I was inspired and bored the other day. And that’s never good for anyone.
Disclaimer: Ranking popularity is a way to measure quantity over quality. And when it comes to writing about atheism, there’s a great argument to be made that quality of postings is far more important than how popular your blog is. I would hope the higher ranking blogs combine the best of both worlds. But there are several excellent writers who don’t get nearly as much attention as they should.
I think I included just about all the major atheist blogs in my calculations… if you post frequently and have been around for a while, I think I got you. (I hope I did, at least.)
At the risk of seeming arrogant, I threw my own blog into the mix as well.
The material is up to date as of February 8th, 2009.
Explanation of all the abbreviations — and the methodology — is below the chart.
If I made any mistakes, please let me know. Obviously, the criteria I used is subjective and there are many other ways to measure a blog’s popularity, but these seemed to be decent ways to go about it.
The list will surely need updating with different methods. The one I think throws the data off the most is the Google PageRank, where a difference of one number moved a website to a completely different spot on the list.
- AR = Alexa Rankings (lower number is more popular)
Alexa’s traffic rankings are based on the usage patterns of Alexa Toolbar users and data collected from other, diverse sources over a rolling 3 month period. A site’s ranking is based on a combined measure of reach and pageviews. Reach is determined by the number of unique Alexa users who visit a site on a given day. Pageviews are the total number of Alexa user URL requests for a site. However, multiple requests for the same URL on the same day by the same user are counted as a single pageview. The site with the highest combination of users and pageviews is ranked #1.
- GP = Google PageRank (higher number is more popular)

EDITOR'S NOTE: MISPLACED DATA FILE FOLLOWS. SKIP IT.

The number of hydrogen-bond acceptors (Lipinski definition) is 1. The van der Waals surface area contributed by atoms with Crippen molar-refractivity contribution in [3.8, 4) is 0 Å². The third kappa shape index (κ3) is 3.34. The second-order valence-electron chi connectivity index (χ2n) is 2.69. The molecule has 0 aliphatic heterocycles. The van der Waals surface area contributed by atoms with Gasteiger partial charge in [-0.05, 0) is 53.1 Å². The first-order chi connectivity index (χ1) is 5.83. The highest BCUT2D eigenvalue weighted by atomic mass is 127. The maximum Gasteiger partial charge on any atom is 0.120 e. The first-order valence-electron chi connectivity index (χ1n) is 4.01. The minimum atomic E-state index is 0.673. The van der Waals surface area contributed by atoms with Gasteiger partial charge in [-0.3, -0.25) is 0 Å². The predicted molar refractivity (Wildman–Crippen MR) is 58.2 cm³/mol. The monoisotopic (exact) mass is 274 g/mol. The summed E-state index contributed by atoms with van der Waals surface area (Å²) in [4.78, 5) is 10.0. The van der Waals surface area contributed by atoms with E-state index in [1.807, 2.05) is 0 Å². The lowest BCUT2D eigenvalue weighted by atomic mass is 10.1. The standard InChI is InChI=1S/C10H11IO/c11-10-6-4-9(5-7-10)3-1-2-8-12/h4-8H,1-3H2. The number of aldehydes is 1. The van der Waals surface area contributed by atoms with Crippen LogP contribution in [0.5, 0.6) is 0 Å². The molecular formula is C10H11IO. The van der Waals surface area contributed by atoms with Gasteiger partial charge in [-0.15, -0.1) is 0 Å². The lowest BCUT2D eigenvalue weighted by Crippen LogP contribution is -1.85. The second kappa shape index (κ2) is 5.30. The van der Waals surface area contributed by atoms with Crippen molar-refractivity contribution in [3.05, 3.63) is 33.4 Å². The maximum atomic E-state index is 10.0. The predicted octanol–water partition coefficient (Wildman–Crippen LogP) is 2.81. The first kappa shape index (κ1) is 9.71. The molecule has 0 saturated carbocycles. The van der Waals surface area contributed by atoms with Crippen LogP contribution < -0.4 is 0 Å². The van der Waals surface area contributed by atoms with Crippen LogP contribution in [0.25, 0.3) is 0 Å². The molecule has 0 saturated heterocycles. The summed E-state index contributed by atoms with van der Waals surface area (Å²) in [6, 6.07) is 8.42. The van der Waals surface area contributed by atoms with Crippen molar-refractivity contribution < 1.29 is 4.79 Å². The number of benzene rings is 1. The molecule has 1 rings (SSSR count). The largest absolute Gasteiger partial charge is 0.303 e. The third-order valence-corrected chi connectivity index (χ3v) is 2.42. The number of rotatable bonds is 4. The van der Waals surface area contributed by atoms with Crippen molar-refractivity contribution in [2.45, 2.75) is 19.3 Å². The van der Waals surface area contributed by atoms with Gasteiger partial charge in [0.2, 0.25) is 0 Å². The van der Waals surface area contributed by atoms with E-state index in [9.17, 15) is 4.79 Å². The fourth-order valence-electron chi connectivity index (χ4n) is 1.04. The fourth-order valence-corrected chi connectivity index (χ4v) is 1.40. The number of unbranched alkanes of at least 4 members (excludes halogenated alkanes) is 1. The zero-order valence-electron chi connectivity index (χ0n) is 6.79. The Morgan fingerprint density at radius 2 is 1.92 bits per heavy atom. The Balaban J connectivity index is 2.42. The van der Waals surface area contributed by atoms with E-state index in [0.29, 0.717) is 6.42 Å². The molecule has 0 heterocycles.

PageRank relies on the uniquely democratic nature of the web by using its vast link structure as an indicator of an individual page’s value. In essence, Google interprets a link from page A to page B as a vote, by page A, for page B. But, Google looks at more than the sheer volume of votes, or links a page receives; it also analyzes the page that casts the vote. Votes cast by pages that are themselves “important” weigh more heavily and help to make other pages “important.”
- GRS = Google Reader Subscribers (higher number is more popular)
The number of Google Reader users that subscribe to each blog.
- TA = Technorati Authority (higher number is more popular)
Authority is determined by the number of unique blogs indexed by Technorati that have linked to that blog in the past 180 days.
- TIL = Technorati InLinks (higher number is more popular)
The total number of links that a blog has received.
How was the list computed?
- Approximately 60 well-known atheist blogs were selected. I don’t think I missed any blog that posts on a regular basis and has done so for quite some time.
- Data was collected for each blog from all 5 measured criteria (i.e., Alexa Rank, Google PageRank, Google Reader Subscribers, Technorati Authority, and Technorati InLinks).
- For each of the 5 measured criteria, each blog was ranked in comparison to all other blogs being evaluated.
- A composite rank for each blog is determined by averaging each blogs ranking from the 5 measured criteria.
- The top 30 blogs were published.
- In the circumstance of a tie, alphabetical order was used.